I like to use blood meal as an organic nitrogen source for conditioning the bales. Another option that works well is feather meal. Whatever source is used, it should have a minimum of 5% active nitrogen content. Manure will just not work quickly enough, it doesn’t have enough concentration of active nitrogen. With manure it becomes physically impossible to drive enough material into the bale to feed the bacteria enough nitrogen to allow them to colonize the bale. The only exception to this no manure rule is with chicken manure that has been collected without any bedding material or wood shavings mixed in. The manure must be composted for a short 6-12 week period and covered during this time to avoid having rain leach the nitrogen content from the manure. Use this chicken manure in combination with a known concentration such as blood meal or feather meal, and the chicken manure can prove effective and strong enough in nitrogen concentration to achieve the objective of feeding enough nitrogen to grow bacteria quickly inside the bales. DO NOT USE any other manures, they are simply not high enough in nitrogen content and the bales will not condition quickly enough to be ready for planting in the 18 day period of time we are allowing for this to happen. If you want to add a nice layer of weed seeds to your bale surface just use some horse manure or cow manure on top of your bales. Compost has less than 1% nitrogen content, compost tea has less than 1% nitrogen, so don‘t try to condition the bales using either one. Fish emulsion is great but not economical to use in large quantities for bale conditioning, it also stinks horribly. My suggestion for anyone who wants to do Straw Bale Gardening organically is to stick with blood meal or feather meal. One tip is to use a sharp stick or pipe to make holes in the bales when you apply the blood meal, so it works quickly down into the interior. This trick will make the blood meal available to the bacteria more quickly and it will keep the smell at a manageable level. The blood meal will stink a bit like dead animals, since it is made from the blood of dead animals I guess this kind of makes sense doesn’t it. Look for blood meal at a farm supply store where a large bag will cost much less per pound than a small bag at a garden center. You will need a large amount to do the job, and don’t skimp on the amount you apply or your plants will suffer.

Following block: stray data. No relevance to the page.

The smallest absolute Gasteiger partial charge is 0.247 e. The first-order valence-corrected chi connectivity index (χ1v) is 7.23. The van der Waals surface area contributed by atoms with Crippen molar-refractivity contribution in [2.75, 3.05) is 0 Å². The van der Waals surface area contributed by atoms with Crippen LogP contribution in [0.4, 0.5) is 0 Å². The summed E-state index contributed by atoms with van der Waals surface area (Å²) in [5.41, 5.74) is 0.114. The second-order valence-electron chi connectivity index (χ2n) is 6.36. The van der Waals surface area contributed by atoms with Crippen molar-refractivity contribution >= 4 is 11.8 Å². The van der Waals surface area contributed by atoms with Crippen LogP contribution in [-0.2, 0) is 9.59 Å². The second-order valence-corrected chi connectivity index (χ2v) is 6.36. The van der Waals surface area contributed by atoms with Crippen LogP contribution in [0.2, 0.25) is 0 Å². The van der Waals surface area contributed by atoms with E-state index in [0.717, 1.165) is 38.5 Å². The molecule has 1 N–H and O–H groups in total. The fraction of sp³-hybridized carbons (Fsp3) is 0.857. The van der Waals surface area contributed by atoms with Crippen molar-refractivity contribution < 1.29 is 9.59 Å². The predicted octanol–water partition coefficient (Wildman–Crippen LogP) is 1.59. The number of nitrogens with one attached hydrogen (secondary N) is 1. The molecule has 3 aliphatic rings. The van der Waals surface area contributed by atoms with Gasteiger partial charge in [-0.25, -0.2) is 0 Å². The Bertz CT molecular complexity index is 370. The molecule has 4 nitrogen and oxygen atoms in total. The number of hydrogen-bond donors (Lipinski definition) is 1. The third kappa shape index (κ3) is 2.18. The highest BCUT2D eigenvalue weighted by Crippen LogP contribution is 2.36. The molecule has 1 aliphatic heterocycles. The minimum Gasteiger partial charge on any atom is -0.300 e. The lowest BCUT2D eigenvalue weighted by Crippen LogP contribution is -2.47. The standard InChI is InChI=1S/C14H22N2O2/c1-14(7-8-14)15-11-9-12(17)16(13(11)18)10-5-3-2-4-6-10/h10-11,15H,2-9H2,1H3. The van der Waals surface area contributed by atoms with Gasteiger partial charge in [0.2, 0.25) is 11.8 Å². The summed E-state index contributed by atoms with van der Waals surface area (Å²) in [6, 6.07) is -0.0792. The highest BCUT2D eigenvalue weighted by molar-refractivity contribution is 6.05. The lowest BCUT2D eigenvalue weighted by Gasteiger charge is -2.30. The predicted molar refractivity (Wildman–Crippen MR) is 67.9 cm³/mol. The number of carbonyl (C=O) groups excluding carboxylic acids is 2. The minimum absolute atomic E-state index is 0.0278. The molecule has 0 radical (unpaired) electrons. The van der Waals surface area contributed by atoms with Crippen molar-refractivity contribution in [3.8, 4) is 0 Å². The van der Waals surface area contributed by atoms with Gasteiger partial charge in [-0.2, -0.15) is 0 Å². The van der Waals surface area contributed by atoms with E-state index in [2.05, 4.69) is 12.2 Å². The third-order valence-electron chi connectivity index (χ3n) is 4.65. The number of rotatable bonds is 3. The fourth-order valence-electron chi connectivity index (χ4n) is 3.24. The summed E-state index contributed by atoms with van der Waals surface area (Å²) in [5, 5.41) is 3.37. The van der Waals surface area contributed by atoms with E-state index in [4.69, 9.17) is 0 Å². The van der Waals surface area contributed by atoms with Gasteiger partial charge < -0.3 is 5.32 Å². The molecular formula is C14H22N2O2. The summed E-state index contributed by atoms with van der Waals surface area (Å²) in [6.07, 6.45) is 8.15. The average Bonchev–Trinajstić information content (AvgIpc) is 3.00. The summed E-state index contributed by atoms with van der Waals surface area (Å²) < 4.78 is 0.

We prefer to have the cut side of the bale facing up. The open stem ends allow easier penetration of the granular fertilizer and the water is better able to carry the fertilizer into the bales that way. But if the cut side isn’t up, it isn’t a deal breaker, it may just take a bit more time to work the fertilizer in. I think it is important to keep the strings on the sides of the bales. If the strings are made of sisal or hemp twine, this is really key, as if the natural fiber is touching the soil it will likely decompose and break, allowing the bale to loose its compression and even fall apart. One key to the quick decomposition of the straw and the conditioning is that the bales must be compressed. If the straw is loose or not well compressed it will decompose much more slowly, possibly too slowly for our purposes. If the strings are running along the top side of the bales, and you are stabbing into the bales with a sharp planting trowel to make holes for planting bedding plants, it is likely that a string could easily be cut. If that were to happen it would be important to retie that string as tightly as possible. Most bale makers, or balers, will make bales with two distinct sides, the cut side, where a knife simply shears off the straw stalks on one side and the other end of the bale is folded over inside the baler. It is easy to see the difference, and any farm kid who ever stacked bales on a baling rack knows the difference is distinct. If you pick up the bales with the cut side bouncing against your leg when you stack them, it hurts, and you’ll have a serious rash on that leg before you know it. If you are a city kid, then you might not realize there is a difference, but once you see another bale, you will see the difference, so remember to put the cut side up. If by chance the cut side is also a side with the strings, then turn the bale to keep the strings on the sides of the bale. You’ll also see that the strings on the side help to hold the poly tents from the straw bale greenhouse covers in place.
No, mold is simply one of the tools mother nature uses to decompose organic substrates. Mold growing inside a confined space, where we breath in the concentrated spores, is very potentially harmful. Absolutely mold growing in your home is not healthy. Plants growing in a bale with mold on it are completely unaffected and actually benefit from the mold as mold is a decomposer, helping to break down the substrate into soil. Plants don’t breathe in and out like we do, so the mold doesn’t affect them at all. Mold growing on a bale will usually be attacked and consumed by the bacteria present in the bale shortly after it gets established. If a gardener has serious allergies to mold, then I would recommend wearing gloves, and a mask when gardening period, with bales or regular soil. If allergies are bad enough then maybe gardening in general just isn’t for you, stay indoors where your less likely to suffer any encounters with mold spores. Soil generally contains lots of mold spores as well, as does most air outdoors in the summer. The concentration is much lower than indoor air can be in a moldy house however and the lower concentration of spores is typically never a concern for most people. I would not recommend eating vegetable leaves with mold on them, for instance if a lettuce leaf came into contact and was smeared with mold prior to harvesting it, then I would suggest washing it well before consuming it. We eat moldy cheese all the time, they even charge extra for the moldiest of cheeses. Most mold itself is pretty harmless, but less than tasty to eat. Think about your straw bales like cheese, the moldier the better. Stop worrying about what you assume is going to go so terribly wrong with your Straw Bale Garden, and just get started. You’ll see that most of these concerns you have about moldy bales are completely unwarranted in the end.